Fáilte Ireland is spending €6 million on a major new advertising campaign to encourage Irish people to holiday at home.
“Keep Discovering”, the authority’s biggest marketing push in recent years, will debut during RTÉ One’s The Late Late Show tonight with a 60-second TV ad, before beginning in earnest on Monday.
The campaign showcases more than a dozen locations across the Republic, including Lahinch in Co Clare, Sliabh Liag in Co Donegal, the Beara Peninsula in Co Cork, Birr Castle in Co Offaly and the Irish National Heritage Park, Co Wexford.
The main TV ad is directed by Brendan Canty, while singer-songwriter Lisa Hannigan narrates both the TV and radio ads, which are soundtracked by Dermot Kennedy’s song Power Over Me.
Fáilte Ireland director of marketing Niall Tracey said the majority of the revenues from staycations poured into areas outside Dublin, with rural communities often dependent on that business to sustain jobs.
“Tourism gets into every parish in the country. That’s the power of it. The economic importance of that domestic holiday to rural Ireland is huge,” he said.
Domestic tourism, or holidays taken in the Republic by people from the Republic and from the North, is worth €2.4 billion to the State.
But the authority’s research has found that while 92 per cent of people say they will take a holiday this year, only 56 per cent say they will do so at home. If that percentage rose to 58 per cent, the associated revenues would be boosted by about €96 million over three years.
Mr Tracey said there was an opportunity for staycations to win a higher share of the two- to five-day breaks that Irish people take “beyond the big holiday”, which for many will likely remain focused on getting “the sun on their back” in warmer climates.
Fáilte Ireland worked with creative agency Rothco and media buyers Mindshare on the campaign, which will run across television, online, radio and print, as well as appearing in cinemas and out-of-home locations.
The €6 million budget this year compares to a €4 million media spend in 2019, with the 50 per cent increase allowing Fáilte Ireland to spread its campaign out over 40 weeks rather than 26.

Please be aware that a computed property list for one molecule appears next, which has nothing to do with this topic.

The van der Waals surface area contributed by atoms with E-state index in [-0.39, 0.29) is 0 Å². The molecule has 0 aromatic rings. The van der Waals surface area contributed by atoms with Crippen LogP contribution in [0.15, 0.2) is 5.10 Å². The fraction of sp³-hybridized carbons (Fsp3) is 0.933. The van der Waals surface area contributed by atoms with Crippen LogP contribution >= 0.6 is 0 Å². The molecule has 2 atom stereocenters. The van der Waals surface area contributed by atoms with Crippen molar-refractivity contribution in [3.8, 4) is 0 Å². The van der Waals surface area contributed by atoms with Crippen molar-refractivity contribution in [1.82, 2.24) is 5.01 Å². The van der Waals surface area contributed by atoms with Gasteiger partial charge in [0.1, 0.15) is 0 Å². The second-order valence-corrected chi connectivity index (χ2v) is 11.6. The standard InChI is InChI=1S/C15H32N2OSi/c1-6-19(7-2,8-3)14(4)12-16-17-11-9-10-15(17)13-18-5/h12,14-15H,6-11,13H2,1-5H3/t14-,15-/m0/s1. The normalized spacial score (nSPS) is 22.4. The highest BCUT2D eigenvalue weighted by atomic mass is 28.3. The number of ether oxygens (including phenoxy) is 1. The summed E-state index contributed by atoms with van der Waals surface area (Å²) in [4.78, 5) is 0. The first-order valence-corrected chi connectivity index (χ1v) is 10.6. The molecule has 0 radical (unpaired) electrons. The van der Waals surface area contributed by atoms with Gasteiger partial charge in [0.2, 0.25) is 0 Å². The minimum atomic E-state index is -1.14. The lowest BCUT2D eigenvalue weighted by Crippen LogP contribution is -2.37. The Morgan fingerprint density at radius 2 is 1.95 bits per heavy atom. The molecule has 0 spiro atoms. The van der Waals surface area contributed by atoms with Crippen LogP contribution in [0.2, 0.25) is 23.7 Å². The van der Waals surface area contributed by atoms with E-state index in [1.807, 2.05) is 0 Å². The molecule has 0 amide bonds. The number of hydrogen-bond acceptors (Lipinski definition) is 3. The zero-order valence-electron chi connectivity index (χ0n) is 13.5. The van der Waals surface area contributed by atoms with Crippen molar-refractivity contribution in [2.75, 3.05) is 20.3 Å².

People are receptive to marketing prompts for domestic holidays over a longer period of the year than they are for overseas ones, because holidays at home tend to have a shorter advance booking period and they are also more likely than holidays abroad to take place outside the summer months.
The idea of “discovery” became central to the campaign after it was found to resonate with test audiences, Mr Tracey said.
“One of the reasons we go abroad is to discover new places. We all like the idea of new experiences and trying something new. Humans have always found this exciting and fun. We are conscious that it makes us more interesting people in a sense, because we have seen more things and have more stories to tell.”
Fáilte Ireland believes this same “social currency” factor can apply to holidays in Ireland as people discover “hidden gems” that may be on their doorstep.
The research suggested ads that emphasised the power of holidays to help people live their lives to the full, break their routines or spend quality time with their loved ones would not be as effective, Mr Tracey added.
“There is very little to dislike about tourism ads, but the danger is that they become like wallpaper. It’s very beautiful wallpaper, people like them, but it doesn’t necessarily change their attitudes or change their behaviour.”
The new campaign follows the development of the tourism “brand repertoire” of the Wild Atlantic Way, Ireland’s Ancient East and Ireland’s Hidden Heartlands.
Mr Tracey said “an awful lot” of the places featured in the ads were free.
“We’re not a cheap holiday destination ... we don’t compete there. We try to be good value for money,” he said. “But on any given holiday, you can’t be paying for everything.”
It is hoped that “Keep Discovering”, which also aims to increase the number of holidaymakers in the Republic from the North, will help offset expected post-Brexit pressure on tourism from Britain.